Learning how to pose the subject will instantly lead to more professional looking portrait shots so it is something you should learn to do. There are loads of books on how to pose subjects for portrait shots, and if you hire one from your local library you won’t even have to spend any money.
In a professional portrait the subject will be the focal point and nothing else will detract the eye from the subject.
If you want to make your portraits look professional you need to consider the background and ensure it isn’t distracting, and the best way to do this depends on whether you have access to a plain photography background or not.
If you have a plain photography background the subject will be the focal point of the photo regardless. If you are not using a plain background you may have to get as much separation between the background and the subject as possible and then use a wide aperture to intentionally throw the back ground out of focus. This is fine if you have a fast lens (i.e. one with a wide maximum aperture and have the space to get the separation) but what if you only have a slow lens and space restrictions? In this scenario you have little choice but to use a plain background to ensure it isn’t distracting.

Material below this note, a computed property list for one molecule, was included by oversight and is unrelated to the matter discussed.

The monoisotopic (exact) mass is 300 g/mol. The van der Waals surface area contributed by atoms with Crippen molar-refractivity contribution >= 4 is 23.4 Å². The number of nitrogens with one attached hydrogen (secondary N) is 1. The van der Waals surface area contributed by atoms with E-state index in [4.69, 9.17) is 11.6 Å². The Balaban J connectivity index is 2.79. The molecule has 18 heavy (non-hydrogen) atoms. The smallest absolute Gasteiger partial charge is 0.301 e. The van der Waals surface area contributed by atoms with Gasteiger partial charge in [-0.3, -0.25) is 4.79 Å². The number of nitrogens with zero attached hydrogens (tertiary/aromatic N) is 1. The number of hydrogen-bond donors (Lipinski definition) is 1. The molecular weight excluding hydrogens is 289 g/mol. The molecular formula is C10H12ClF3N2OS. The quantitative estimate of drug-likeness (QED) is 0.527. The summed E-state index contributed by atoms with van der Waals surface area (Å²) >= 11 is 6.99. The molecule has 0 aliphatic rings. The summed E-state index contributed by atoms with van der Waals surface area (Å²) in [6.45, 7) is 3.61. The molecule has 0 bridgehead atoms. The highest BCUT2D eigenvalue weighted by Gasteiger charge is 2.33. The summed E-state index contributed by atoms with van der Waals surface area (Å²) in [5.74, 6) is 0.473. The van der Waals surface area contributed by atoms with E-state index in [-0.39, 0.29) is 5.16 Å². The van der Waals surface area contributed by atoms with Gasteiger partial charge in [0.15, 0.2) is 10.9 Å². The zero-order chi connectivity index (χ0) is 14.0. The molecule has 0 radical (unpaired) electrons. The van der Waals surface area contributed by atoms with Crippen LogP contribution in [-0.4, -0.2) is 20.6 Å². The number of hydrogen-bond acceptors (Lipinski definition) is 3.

There are many things you can use as a background including plain walls, wooden doors etc. however you still need to use the widest aperture you can to make sure you don’t see any marks in the paint or any wood grain etc.
6. Engage with the subject
A professional portrait will be an engaging shot where you can see the “soul” of the model. To get an engaging shot you need to get up close and personal to the subject so you can talk to them, make them feel comfortable in front of the camera, get them to relax and also pose them. The more relaxed the model is the more engaging the portrait will be.
Another tip to get an engaging portrait shot is to ensure the eyes (the "gateway to the soul") are in focus. This is very important, and you’ll find that if the eyes aren’t sharp and in focus the portrait will look amateurish.
Keen photographer addicted to cameras, lenses and everything photography related. Feel free to follow me in my photography ramblings, and if you have any thoughts, comments, queries or anything else to add I would love to hear from you.